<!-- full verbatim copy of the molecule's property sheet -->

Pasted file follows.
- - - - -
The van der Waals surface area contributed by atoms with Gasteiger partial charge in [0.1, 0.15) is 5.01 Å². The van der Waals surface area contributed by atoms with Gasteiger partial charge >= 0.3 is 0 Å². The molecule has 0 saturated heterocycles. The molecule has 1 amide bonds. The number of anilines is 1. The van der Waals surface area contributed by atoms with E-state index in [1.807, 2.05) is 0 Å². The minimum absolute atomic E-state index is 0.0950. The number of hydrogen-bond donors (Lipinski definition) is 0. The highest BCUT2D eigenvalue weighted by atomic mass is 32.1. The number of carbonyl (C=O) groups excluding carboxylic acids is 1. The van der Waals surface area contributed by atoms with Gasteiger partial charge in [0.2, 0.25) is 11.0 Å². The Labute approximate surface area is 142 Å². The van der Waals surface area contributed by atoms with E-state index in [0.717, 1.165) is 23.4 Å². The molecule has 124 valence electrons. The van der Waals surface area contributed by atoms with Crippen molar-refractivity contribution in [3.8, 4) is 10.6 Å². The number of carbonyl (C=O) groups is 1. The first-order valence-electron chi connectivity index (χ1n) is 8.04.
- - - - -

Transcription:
The van der Waals surface area contributed by atoms with Gasteiger partial charge in [0.1, 0.15) is 5.01 Å². The van der Waals surface area contributed by atoms with Gasteiger partial charge >= 0.3 is 0 Å². The molecule has 0 saturated heterocycles. The molecule has 1 amide bonds. The number of anilines is 1. The van der Waals surface area contributed by atoms with E-state index in [1.807, 2.05) is 0 Å². The minimum absolute atomic E-state index is 0.0950. The number of hydrogen-bond donors (Lipinski definition) is 0. The highest BCUT2D eigenvalue weighted by atomic mass is 32.1. The number of carbonyl (C=O) groups excluding carboxylic acids is 1. The van der Waals surface area contributed by atoms with Gasteiger partial charge in [0.2, 0.25) is 11.0 Å². The Labute approximate surface area is 142 Å². The van der Waals surface area contributed by atoms with E-state index in [0.717, 1.165) is 23.4 Å². The molecule has 124 valence electrons. The van der Waals surface area contributed by atoms with Crippen molar-refractivity contribution in [3.8, 4) is 10.6 Å². The number of carbonyl (C=O) groups is 1. The first-order valence-electron chi connectivity index (χ1n) is 8.04.